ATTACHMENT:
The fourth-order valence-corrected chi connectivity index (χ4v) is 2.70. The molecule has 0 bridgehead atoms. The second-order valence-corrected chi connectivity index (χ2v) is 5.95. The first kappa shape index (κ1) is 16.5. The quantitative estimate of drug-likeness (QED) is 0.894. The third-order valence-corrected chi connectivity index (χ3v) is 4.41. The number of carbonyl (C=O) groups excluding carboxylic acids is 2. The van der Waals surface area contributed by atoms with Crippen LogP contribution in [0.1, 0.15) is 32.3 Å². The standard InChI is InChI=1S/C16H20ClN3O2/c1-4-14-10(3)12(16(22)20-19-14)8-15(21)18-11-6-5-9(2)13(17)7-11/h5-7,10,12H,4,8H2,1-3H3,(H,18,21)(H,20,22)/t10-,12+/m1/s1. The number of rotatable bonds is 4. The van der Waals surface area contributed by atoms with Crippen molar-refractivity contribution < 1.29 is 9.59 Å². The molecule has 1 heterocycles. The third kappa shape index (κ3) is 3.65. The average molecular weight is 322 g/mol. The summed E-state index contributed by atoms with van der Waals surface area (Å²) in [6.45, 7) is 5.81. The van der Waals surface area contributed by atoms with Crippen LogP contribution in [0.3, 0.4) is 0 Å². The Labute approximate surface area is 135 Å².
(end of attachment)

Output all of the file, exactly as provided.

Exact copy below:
The fourth-order valence-corrected chi connectivity index (χ4v) is 2.70. The molecule has 0 bridgehead atoms. The second-order valence-corrected chi connectivity index (χ2v) is 5.95. The first kappa shape index (κ1) is 16.5. The quantitative estimate of drug-likeness (QED) is 0.894. The third-order valence-corrected chi connectivity index (χ3v) is 4.41. The number of carbonyl (C=O) groups excluding carboxylic acids is 2. The van der Waals surface area contributed by atoms with Crippen LogP contribution in [0.1, 0.15) is 32.3 Å². The standard InChI is InChI=1S/C16H20ClN3O2/c1-4-14-10(3)12(16(22)20-19-14)8-15(21)18-11-6-5-9(2)13(17)7-11/h5-7,10,12H,4,8H2,1-3H3,(H,18,21)(H,20,22)/t10-,12+/m1/s1. The number of rotatable bonds is 4. The van der Waals surface area contributed by atoms with Crippen molar-refractivity contribution < 1.29 is 9.59 Å². The molecule has 1 heterocycles. The third kappa shape index (κ3) is 3.65. The average molecular weight is 322 g/mol. The summed E-state index contributed by atoms with van der Waals surface area (Å²) in [6.45, 7) is 5.81. The van der Waals surface area contributed by atoms with Crippen LogP contribution in [0.3, 0.4) is 0 Å². The Labute approximate surface area is 135 Å².